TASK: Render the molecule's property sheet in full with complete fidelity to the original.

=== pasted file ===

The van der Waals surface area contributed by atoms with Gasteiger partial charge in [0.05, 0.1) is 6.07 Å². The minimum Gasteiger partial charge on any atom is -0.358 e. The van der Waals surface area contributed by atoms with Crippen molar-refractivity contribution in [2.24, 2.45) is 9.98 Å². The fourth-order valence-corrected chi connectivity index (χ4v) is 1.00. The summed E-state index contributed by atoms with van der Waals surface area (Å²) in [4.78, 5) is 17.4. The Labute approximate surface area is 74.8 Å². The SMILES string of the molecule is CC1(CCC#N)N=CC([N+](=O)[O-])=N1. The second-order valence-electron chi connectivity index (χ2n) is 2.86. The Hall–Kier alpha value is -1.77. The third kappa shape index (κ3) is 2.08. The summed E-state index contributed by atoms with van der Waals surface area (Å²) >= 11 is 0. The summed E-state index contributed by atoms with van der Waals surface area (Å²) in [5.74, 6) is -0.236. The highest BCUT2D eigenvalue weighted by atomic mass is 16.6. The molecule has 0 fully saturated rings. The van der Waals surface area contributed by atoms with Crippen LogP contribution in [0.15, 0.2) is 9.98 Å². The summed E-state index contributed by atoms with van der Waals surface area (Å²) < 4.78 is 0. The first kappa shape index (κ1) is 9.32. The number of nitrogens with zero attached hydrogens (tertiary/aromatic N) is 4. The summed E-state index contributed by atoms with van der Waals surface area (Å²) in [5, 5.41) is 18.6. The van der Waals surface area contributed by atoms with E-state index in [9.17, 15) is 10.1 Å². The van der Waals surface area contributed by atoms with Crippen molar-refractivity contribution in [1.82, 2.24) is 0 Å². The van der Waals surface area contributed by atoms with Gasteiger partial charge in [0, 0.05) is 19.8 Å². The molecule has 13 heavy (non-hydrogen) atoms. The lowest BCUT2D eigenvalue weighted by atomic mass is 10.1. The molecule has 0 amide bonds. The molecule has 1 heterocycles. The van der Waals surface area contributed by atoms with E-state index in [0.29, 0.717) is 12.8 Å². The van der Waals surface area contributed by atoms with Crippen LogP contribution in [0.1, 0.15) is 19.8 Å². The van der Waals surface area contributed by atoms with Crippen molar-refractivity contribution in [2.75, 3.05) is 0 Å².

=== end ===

The van der Waals surface area contributed by atoms with Gasteiger partial charge in [0.05, 0.1) is 6.07 Å². The minimum Gasteiger partial charge on any atom is -0.358 e. The van der Waals surface area contributed by atoms with Crippen molar-refractivity contribution in [2.24, 2.45) is 9.98 Å². The fourth-order valence-corrected chi connectivity index (χ4v) is 1.00. The summed E-state index contributed by atoms with van der Waals surface area (Å²) in [4.78, 5) is 17.4. The Labute approximate surface area is 74.8 Å². The SMILES string of the molecule is CC1(CCC#N)N=CC([N+](=O)[O-])=N1. The second-order valence-electron chi connectivity index (χ2n) is 2.86. The Hall–Kier alpha value is -1.77. The third kappa shape index (κ3) is 2.08. The summed E-state index contributed by atoms with van der Waals surface area (Å²) >= 11 is 0. The summed E-state index contributed by atoms with van der Waals surface area (Å²) in [5.74, 6) is -0.236. The highest BCUT2D eigenvalue weighted by atomic mass is 16.6. The molecule has 0 fully saturated rings. The van der Waals surface area contributed by atoms with Crippen LogP contribution in [0.15, 0.2) is 9.98 Å². The summed E-state index contributed by atoms with van der Waals surface area (Å²) < 4.78 is 0. The first kappa shape index (κ1) is 9.32. The number of nitrogens with zero attached hydrogens (tertiary/aromatic N) is 4. The summed E-state index contributed by atoms with van der Waals surface area (Å²) in [5, 5.41) is 18.6. The van der Waals surface area contributed by atoms with E-state index in [9.17, 15) is 10.1 Å². The van der Waals surface area contributed by atoms with Crippen molar-refractivity contribution in [1.82, 2.24) is 0 Å². The van der Waals surface area contributed by atoms with Gasteiger partial charge in [0, 0.05) is 19.8 Å². The molecule has 13 heavy (non-hydrogen) atoms. The lowest BCUT2D eigenvalue weighted by atomic mass is 10.1. The molecule has 0 amide bonds. The molecule has 1 heterocycles. The van der Waals surface area contributed by atoms with E-state index in [0.29, 0.717) is 12.8 Å². The van der Waals surface area contributed by atoms with Crippen LogP contribution in [0.1, 0.15) is 19.8 Å². The van der Waals surface area contributed by atoms with Crippen molar-refractivity contribution in [2.75, 3.05) is 0 Å².